Photo: Aner Green
Economy Minister Naftali Bennett
Photo: Aner Green
Bennett's party backtracks move to cut funds for yeashivas
After marathon talks between Finance Ministry and Bennett's religious party, previous decision to cut funding for yeshivas gets snubbed, allegedly in bid to promise same level of support for religious students, but could Bennett be trying to placate haredim?

The government has backtracked on its decision to cut more than 130 million NIS (roughly $37 million) in funding from yeshivas – haredi facilities in which ultra-orthodox men study Torah.



The State's funding of yeshivas is controversial because the facilities are considered by some as sheltered hotbeds for haredi men who wish to study instead of working or enlisting into the IDF at the taxpayers expense.


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MK Nissan Slomiansky (Habayit Hayehudi) who heads the Knesset's Finance Committee said "we will continue to support the world of Torah in its entirety, in a bid to preserve the Jewish character of the State of Israel and to maintain the values of a Jewish home" which is also the name of the Habayit Hayehudi (literally Jewish Home) party from which Slomiansky stems.


The term 'world of Torah', as well as claims of its targeting at the hands of the government, were sounded against Finance Minister Yaid Lapid and his party Yesh Atid after they began to push for enlistment of haredi men into the army.


At the time, similar claims were made against Economy Minister Naftali Bennett and his party Habayit Hayehudi for cooperating with Lapid in his initiative to instate universal conscription in Israel.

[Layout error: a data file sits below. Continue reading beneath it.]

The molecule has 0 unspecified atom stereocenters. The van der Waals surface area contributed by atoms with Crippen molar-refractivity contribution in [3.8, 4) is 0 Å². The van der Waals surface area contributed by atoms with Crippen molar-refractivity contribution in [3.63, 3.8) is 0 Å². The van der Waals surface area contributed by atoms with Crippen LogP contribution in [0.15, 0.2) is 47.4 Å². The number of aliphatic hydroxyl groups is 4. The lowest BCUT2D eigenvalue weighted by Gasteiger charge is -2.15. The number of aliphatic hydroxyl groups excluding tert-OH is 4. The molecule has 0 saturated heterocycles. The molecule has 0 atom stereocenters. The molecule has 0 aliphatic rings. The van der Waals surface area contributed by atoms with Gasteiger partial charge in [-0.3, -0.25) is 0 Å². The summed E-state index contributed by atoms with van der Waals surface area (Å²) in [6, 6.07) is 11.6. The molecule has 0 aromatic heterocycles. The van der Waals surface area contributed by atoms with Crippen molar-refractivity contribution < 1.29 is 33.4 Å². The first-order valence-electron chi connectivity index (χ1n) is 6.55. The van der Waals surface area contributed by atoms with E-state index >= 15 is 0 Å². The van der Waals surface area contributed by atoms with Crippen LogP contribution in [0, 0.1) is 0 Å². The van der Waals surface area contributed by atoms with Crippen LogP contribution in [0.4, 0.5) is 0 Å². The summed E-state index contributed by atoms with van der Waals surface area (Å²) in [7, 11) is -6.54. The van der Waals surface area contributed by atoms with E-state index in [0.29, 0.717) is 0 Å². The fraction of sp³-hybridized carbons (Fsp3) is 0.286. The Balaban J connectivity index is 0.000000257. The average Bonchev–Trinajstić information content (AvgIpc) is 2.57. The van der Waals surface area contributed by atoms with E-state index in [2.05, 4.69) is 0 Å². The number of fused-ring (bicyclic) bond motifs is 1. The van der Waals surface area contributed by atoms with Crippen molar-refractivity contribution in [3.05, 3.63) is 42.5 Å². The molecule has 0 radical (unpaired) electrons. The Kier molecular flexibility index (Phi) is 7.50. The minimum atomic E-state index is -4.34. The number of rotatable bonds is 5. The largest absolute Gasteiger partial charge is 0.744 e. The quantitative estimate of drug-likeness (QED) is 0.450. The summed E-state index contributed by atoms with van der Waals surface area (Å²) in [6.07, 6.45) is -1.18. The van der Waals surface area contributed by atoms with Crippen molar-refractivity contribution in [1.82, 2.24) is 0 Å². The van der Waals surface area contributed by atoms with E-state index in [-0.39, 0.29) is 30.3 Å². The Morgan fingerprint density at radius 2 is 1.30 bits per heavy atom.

Bennett claimed that he and his party would work to integrate haredi men into the workforce, and thus explained their support for haredi enlistment into the army. Slomiansky's announcement seems to backtrack from this policy-line, preferring to placate the haredi community with funds instead of forcing them into the workforce or army by threat of divestment.


The decision will in fact refund the yeshivas with NIS 130 million already cut from their budget, and will thus return the level of monetary support to its 2013 level, before Bennett and Lapid were elected and in power.


It is important to note that the funds are not intended for solely haredi institutions, but also for those belonging to the religious-Zionists community which is Bennett's main constituency.


According to Slomiansky the decision was taken after a long marathon meeting with the Finance Ministry (headed by Lapid) and a PAC which Slomiansky heads and includes Bennett and MK Ayalet Shaked - also from the Habayit Hayehudi party.


State funding for the Yeshiva was just shy of a billion shekels in 2012, before the last election, and begun shrinking in the 2012/2013 biannual budget. In 2013 it dropped to NIS 650 million ($186 million) but recived an extra NIS 130 million thus reaching NIS 780 million ($224 million). In 2014, the base budget was cut to NIS 450 million and was expected to rise to NIS 580 million because of the additional NIS 130 million allocated in 2013.


However, even after the budget cut secured by Bennett's party, the funding dropped by 200 million in comparison to the final budget at the end of last year.


This last 200 million, Habayit Hayehudi claims, is a result of a drop in the number of haredi students enlisting into the yeshivas, and thus the decision to backtrack from the budget cut was undertaken in a bid to promise the same level of government support per student, despite the drop in budgetary support.


"I want to thank the Finance Ministry's representatives for their understanding and support, I also want to thank Minister Naftali Bennett and MK Ayelet Shaked for the effort they made in supporting this struggle," Slomiansky said.



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